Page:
On February 27, Hamilton was fortunate to host Diane Nash, one of the most influential civil rights activists of her time, for an address in the chapel. As a student in Nashville, she helped organize lunch counter sit-ins and worked with both the Freedom Riders and the Selma Movement.
Of the many lessons and experiences Nash shared with the Hamilton community, one stood out in particular: the importance of peaceful protest. She emphasized that had protests turned violent, the civil rights movement would not have been nearly as successful. In the context of the current political climate, it is important to listen to Nash’s words and reflect on them.
At college campuses across the United States, too many protests are not peaceful, and one wonders if that trend will worsen. In early February, individuals at the University of California-Berkeley caused more than $100,000 in arson damages while protesting the controversial journalist Milo Yiannopoulos, who was forced to cancel his speaking engagement due to concern for his safety. Damaging campus buildings and threatening the life of the speaker are not constructive ways to demonstrate opposition to an event. Engaging in such savagery not only endangers people, but is bad for the university’s – and its students’ – reputation. The same university that is famous for its 1960s protests over free speech seems now to be an enemy of free speech.
More recently, violent protesters at Middlebury College – a fellow NESCAC school – injured a professor as she tried to protect guest speaker Charles Murray from harm. After giving his speech, Murray found a mob of angry protesters waiting for him outside the McCullough Student Center. It is sickening to think that these students attacked a professor of their own college simply because they did not agree with the politics of the speaker she brought to campus.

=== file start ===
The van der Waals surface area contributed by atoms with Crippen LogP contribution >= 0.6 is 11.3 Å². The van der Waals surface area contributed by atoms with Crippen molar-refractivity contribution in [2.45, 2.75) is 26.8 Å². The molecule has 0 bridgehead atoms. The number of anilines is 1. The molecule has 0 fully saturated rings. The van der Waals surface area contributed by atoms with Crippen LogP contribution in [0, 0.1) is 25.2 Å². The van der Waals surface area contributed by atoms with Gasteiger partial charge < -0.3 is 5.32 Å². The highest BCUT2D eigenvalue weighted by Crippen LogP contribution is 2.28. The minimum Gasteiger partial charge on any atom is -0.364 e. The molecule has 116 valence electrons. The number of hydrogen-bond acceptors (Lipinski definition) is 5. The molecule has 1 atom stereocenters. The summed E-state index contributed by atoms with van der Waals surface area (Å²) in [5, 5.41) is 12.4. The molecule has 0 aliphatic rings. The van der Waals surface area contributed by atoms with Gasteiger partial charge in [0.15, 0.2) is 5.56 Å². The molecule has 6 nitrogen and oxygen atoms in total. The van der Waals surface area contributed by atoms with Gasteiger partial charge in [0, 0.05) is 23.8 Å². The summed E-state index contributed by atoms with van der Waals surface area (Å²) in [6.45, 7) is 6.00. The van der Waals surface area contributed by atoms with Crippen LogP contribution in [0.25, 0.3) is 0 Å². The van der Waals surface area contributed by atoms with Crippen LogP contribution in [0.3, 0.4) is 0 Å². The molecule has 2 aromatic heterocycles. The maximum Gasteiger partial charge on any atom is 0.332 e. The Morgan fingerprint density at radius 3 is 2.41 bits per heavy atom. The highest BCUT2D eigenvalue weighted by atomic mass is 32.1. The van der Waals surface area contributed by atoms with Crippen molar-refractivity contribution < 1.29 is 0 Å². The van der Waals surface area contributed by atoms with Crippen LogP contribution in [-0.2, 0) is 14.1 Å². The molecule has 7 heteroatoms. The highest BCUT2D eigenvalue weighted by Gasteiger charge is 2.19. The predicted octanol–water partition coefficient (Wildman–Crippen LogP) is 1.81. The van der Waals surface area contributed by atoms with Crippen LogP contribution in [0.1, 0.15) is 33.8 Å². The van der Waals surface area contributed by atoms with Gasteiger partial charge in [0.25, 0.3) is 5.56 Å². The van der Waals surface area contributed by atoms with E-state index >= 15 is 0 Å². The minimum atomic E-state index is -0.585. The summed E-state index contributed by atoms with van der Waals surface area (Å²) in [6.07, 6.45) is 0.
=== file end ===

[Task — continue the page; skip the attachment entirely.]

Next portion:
Toward the end of her talk at Hamilton, a student asked Nash how she felt about the situation at Standing Rock in the Dakotas, and how people can protest peacefully when there are weapons and other threats present. In response, Nash said she understood that kind of situation very well: She had lived it while protesting in the South. She noted that when a group stoops to the level of violence, their protests have less of an impact. In contrast, Nash argued, the courage and valor it takes to remain strong yet peaceful while being threatened and insulted make a much more powerful statement.
Imagine that this had been the situation at either of these two campuses. Instead of waking up to news about a professor being hospitalized or a building going up in flames, we would wake up to news about students who proudly exercised their First Amendment rights by standing up against what they believed was wrong. Freedom of speech and the ability to peacefully protest are part of what makes being an American so special. So instead of taking up violence, let us become a country of speech, as Nash and her fellow peaceful activists would want.